The optimum management of TOS requires an understanding of the underlying cause(s) of the neurovascular compression or tension (1).
Don’t you hate when doctors give you a treatment without determining the cause?
Regardless if you have a work injury, auto accident, sports injury, repetitive motion, poor posture, or even cervical ribs, there is usually only one cause of your thoracic outlet syndrome, compression.
Many common, difficult-to-treat conditions share one cause: compression.
What if I told you that all these conditions share one thing in common? They are most commonly caused by too much compression or compressive tension on your human spring.
- Neck Pain
- Upper Back Pain
- Herniated Disc In The Neck
- Thoracic Outlet Syndrome
- Cubital Tunnel Compression
- Median Nerve Compression Of The Forearm
- Carpal Tunnel Syndrome Guyon’s Canal
- Low Back Pain
- Herniated Disc In The Low Back
- Degenerated Discs
- Degeneration Of The Knees
- Degeneration Of The Hips
Why are doctors so confused about which approach is best for conditions caused by compression?
In the United States, during the past two decades, there has been a dramatic increase in spinal fusion surgery for backaches. The doctors said the discs needed to be fused, because the discs were compressed. Because the discs were compressed, the surgeons fused them together. Again, there is that word, “compressed.”
All doctors agree that thoracic outlet syndrome is a compression of the outlet and tunnel where the blood vessels and nerves pass. When the muscles compress the outlet too much, the doctors perform surgery to cut them out.
They cut muscles out when they compress the outlet, and fuse the bones together when they compress the discs. Why don’t they cut out the muscles around the herniated discs, when they are compressed? Why don’t they fuse the structures around the thoracic outlet tunnel?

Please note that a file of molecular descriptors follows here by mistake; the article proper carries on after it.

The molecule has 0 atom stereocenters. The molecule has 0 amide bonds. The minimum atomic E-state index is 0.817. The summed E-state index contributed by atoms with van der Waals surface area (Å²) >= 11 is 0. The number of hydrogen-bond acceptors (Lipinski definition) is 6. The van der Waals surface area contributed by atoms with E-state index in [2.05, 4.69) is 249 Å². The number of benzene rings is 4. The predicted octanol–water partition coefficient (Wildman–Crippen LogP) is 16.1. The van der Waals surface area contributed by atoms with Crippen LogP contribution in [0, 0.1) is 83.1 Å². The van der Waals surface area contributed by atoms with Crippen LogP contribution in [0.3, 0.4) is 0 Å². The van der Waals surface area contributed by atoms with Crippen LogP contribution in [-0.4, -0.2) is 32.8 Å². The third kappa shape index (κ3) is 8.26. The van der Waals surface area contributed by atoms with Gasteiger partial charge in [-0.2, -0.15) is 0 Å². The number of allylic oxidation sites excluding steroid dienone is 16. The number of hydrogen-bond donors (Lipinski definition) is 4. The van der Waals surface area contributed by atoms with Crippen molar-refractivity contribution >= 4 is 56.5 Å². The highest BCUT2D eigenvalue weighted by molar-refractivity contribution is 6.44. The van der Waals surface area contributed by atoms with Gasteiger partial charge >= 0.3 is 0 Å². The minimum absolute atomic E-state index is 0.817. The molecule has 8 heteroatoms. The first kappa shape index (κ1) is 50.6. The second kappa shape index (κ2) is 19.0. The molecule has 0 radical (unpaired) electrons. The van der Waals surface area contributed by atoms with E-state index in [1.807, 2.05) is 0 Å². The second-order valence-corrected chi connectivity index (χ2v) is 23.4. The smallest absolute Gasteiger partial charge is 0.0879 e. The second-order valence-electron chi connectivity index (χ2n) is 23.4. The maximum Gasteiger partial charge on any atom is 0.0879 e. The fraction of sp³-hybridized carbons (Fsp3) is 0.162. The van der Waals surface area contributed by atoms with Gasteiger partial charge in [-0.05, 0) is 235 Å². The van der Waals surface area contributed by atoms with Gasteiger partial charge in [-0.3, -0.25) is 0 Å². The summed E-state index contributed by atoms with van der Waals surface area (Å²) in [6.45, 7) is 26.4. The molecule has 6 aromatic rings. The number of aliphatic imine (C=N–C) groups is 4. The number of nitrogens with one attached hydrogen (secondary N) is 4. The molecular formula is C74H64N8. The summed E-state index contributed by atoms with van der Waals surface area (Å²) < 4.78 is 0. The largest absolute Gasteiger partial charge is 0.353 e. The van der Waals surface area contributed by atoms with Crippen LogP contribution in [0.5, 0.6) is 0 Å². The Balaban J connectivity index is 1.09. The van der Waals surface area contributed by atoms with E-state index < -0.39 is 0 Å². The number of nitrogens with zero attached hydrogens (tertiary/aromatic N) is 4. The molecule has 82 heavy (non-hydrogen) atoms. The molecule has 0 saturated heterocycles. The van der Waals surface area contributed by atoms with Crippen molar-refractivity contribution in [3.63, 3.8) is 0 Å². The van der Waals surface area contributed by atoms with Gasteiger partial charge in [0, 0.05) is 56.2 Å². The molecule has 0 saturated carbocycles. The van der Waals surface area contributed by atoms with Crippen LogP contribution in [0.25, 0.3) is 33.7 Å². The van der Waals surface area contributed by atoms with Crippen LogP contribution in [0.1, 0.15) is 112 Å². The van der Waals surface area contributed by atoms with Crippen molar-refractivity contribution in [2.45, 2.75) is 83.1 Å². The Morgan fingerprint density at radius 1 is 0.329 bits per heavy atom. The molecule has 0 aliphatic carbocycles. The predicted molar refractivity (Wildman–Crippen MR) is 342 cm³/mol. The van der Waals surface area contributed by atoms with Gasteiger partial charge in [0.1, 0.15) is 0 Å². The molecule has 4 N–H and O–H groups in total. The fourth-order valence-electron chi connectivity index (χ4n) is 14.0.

Their approaches to two conditions that are perpetuated by compression are approached completely different. It doesn’t make sense, does it? Again, it’s a painful misunderstanding of human mechanics.
Doctors who practice the human spring approach would approach both compressive disorders with the same treatment. We remove the cause of the compression and we use the same effective therapeutic approach. Guess what? It works magnificently virtually every time.
Now is the time to ask the magic question, “What is causing the compression?”
There is only one tissue that can cause compression of your thoracic outlet and twist your upper body into a chronic state of suffering. The main way you compress the thoracic outlet is if muscles contract and pull bones into the outlet or if muscles contract and compress the outlet.
Causes of Compression of the Thoracic Outlet and Tunnel
In 2,300 studies that came up in the search of the U.S. National Library of Medicine database, part of the National Institutes of Health, there are more than a dozen different ways the thoracic outlet and/ or tunnel can become compressed. They all come down to four main causes. The rest are so incredibly rare, that they aren’t worth mentioning.